Monday, November 21, 2005

Kerry Accuses Bush and Cheney of Misleading

I’m sure regular readers here could point out a few errors in the author’s comments, but I still thought you’d be interested in seeing this report:

Kerry accuses Bush, Cheney of `misleading’ in Iraqi war run-up

AP Political Writer

Sen. John Kerry said Monday Vice President Dick Cheney is “misleading” the American people when he asserts Congress saw the same prewar intelligence as he and President Bush did before approving the U.S. invasion of Iraq.

“That is just plain, flat, not true,” said the Massachusetts Democrat, who was his party’s 2004 presidential nominee.

And in a pointed rebuttal to a speech delivered by Cheney only hours earlier, Kerry accused Bush and Cheney of concealing critical dissenting information before Congress voted in October 2002 to support military action in Iraq. Kerry was among those who voted yes.

The senator said:

-Bush said Iraq had a growing fleet of manned and unmanned aerial vehicles that could be used to disperse chemical and biological weapons, but the U.S. Air Force disagreed “and the Air Force’s dissent was kept secret, even as the president publicly made the opposite case before the vote.

“Congress wasn’t told that,” Kerry told reporters at his Boston office, a line he would repeat after outlining each charge.

-Bush and Cheney told Congress asserted Iraqi President Saddam Hussein could launch a chemical or biological attack in under one hour, but they did not clear it with the CIA, “which mistrusted the source so much they refused to include it in the National Intelligence Estimate.”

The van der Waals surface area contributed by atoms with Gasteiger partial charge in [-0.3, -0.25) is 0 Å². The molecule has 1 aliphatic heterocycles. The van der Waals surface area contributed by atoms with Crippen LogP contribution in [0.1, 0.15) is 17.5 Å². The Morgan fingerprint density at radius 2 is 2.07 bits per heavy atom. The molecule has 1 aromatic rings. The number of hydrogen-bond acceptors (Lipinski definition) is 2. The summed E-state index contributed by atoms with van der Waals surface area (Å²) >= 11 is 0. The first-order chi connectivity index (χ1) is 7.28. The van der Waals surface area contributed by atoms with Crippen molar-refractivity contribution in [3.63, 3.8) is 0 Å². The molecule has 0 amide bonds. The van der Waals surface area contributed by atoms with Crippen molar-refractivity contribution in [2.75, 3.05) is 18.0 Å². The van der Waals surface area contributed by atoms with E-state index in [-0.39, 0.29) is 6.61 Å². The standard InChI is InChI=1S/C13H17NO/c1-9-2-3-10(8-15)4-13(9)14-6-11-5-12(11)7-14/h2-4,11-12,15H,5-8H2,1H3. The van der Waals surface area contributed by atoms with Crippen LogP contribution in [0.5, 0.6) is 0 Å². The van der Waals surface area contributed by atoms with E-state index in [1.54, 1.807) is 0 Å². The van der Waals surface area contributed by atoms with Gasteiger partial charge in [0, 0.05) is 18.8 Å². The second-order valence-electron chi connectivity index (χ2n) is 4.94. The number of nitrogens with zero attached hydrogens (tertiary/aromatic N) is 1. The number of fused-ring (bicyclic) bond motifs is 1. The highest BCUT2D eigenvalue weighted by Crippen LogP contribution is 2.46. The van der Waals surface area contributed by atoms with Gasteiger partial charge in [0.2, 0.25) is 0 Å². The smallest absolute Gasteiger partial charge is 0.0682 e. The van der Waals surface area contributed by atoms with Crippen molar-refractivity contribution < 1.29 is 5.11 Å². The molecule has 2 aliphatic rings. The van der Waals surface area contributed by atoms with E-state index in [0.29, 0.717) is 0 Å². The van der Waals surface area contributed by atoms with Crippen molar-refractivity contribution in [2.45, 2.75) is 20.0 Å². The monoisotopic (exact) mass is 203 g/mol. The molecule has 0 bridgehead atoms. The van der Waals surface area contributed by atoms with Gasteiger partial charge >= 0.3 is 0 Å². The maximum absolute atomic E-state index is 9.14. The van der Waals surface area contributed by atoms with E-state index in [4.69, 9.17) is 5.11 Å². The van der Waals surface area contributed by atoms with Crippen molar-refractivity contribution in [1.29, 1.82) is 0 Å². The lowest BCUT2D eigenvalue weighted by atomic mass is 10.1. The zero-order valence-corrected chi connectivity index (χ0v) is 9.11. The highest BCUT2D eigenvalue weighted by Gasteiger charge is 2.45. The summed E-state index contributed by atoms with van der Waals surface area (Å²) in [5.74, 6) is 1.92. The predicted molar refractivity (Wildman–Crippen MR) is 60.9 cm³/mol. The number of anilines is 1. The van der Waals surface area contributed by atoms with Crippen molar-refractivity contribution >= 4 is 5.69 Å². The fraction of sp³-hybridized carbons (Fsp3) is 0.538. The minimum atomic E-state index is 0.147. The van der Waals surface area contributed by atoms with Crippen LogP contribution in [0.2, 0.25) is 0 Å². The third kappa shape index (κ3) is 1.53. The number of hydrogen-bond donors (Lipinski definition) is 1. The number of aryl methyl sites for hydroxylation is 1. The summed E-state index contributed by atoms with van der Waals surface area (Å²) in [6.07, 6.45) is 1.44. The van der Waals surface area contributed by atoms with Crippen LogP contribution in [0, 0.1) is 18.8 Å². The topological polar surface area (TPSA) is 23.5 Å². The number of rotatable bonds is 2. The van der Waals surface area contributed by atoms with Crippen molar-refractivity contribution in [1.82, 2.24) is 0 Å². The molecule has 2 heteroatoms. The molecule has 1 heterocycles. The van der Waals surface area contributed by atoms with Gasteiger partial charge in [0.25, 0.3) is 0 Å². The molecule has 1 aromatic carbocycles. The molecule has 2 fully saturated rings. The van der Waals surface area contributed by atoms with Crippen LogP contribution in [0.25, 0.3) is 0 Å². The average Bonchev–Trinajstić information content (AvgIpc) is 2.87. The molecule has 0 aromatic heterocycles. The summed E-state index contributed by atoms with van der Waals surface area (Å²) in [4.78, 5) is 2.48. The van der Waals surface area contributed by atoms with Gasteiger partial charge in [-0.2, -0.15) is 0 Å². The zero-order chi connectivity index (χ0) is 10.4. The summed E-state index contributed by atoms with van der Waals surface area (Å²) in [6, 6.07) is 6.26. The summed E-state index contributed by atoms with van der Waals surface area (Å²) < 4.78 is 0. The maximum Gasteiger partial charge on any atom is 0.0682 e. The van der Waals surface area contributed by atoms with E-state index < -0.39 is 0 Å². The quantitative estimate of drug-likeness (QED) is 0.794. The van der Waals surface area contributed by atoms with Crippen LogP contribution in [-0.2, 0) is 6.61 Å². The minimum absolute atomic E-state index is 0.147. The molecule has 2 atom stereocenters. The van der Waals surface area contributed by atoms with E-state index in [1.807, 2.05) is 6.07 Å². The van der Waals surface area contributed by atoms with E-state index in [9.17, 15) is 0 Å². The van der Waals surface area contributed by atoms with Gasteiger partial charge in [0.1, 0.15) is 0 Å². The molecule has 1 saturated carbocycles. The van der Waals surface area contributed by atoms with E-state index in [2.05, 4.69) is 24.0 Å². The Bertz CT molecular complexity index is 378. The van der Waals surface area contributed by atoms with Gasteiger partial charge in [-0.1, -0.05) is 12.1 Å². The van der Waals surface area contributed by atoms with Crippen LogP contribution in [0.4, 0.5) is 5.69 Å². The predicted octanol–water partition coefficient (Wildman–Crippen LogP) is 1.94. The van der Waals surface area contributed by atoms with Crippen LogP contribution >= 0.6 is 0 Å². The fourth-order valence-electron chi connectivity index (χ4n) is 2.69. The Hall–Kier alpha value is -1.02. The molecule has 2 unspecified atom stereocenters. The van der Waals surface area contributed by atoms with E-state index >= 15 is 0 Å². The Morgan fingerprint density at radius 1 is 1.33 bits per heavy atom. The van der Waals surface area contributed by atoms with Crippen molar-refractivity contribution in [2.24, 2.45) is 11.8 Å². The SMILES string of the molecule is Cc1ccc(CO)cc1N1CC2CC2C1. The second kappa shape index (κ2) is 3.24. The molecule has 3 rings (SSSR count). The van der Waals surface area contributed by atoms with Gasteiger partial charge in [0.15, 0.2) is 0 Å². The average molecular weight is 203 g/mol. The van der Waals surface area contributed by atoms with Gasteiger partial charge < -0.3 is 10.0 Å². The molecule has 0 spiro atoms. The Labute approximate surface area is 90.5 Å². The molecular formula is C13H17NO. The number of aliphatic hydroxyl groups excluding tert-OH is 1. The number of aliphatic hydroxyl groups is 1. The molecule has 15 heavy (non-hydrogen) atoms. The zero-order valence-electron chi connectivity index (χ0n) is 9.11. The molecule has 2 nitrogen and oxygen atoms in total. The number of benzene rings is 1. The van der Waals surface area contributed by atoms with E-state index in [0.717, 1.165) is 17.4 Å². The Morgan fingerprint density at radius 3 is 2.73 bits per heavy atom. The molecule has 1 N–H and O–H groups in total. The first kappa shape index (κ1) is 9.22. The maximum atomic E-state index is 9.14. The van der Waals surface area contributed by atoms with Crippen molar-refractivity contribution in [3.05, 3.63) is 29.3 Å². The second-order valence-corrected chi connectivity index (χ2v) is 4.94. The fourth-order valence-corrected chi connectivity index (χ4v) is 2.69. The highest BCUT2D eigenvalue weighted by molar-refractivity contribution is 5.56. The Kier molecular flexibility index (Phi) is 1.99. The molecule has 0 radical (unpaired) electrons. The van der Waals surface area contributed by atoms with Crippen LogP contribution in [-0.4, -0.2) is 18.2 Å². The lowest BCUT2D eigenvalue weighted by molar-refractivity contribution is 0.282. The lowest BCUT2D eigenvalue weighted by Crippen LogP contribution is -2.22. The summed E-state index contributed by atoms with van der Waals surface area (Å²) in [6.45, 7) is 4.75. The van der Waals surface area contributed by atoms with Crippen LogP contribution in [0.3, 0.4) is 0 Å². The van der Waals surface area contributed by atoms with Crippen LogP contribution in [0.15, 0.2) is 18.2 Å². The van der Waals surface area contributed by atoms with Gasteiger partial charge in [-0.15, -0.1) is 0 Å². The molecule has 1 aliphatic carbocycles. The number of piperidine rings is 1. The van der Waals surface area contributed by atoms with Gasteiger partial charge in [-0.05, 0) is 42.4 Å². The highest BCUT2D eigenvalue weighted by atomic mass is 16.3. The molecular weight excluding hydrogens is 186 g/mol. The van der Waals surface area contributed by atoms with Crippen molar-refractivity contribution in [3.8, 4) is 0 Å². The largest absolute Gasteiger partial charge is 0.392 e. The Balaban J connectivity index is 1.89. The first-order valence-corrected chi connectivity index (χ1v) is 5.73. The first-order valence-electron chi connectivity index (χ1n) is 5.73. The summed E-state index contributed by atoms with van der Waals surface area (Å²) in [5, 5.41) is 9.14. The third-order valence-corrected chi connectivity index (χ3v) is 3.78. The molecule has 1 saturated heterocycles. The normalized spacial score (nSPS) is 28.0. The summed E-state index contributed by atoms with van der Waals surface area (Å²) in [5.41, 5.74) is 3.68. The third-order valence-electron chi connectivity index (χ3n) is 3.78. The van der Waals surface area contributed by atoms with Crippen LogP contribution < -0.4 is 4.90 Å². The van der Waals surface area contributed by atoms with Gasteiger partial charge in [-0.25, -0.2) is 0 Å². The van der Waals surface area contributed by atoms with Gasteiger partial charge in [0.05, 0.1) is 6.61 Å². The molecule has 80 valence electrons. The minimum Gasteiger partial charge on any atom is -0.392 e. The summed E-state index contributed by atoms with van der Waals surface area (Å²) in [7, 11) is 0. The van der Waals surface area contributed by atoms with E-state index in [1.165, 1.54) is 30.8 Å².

-The administration said Saddam was attempting to acquire nuclear fuel for weapons, even though the CIA told it three times in writing and verbally that was not true.

-Bush said Iraq had trained al Qaeda members in bombmaking and the use of poison and deadly gases, but the Defense Intelligence Agency had previously concluded that the source was a fabricator.

“The fact is that they’re now trying to rewrite the rationale for the administration going into Iraq,” Kerry said. “Instead they really ought to be trying to fix the problems that they’ve created with their incompetence over the last few years.”

Speaking in Washington, Cheney toned down criticism last week of Rep. John Murtha, D-Pa., a former Marine, Vietnam veteran and Iraqi war supporter who nonetheless called for the U.S. to begin an immediate troop withdrawal from Iraq.

Cheney called Murtha “a patriot,” but he trained his criticism on “a few politicians suggesting these brave Americans were sent into battle for a deliberate falsehood.”

The vice president asserted: “This is revisionism of the most corrupt and shameless variety. It has no place anywhere in American politics, much less in the United States Senate.”

Kerry has laid out a plan for the withdrawal of American troops, tied to the achievement of benchmarks by the Iraqi government. His vice presidential running mate, former Sen. John Edwards of North Carolina, declared last week “I was wrong” to vote in favor of the war, but Kerry has resisted making a similar statement.

Despite his remarks, Kerry also refused to say Bush and Cheney lied to the American people.

“Never used that word; don’t like the word,” he said. “It’s a question of intent and other kinds of things. They’ve misled America and they’re still misleading Americans. You can fight about the words.”


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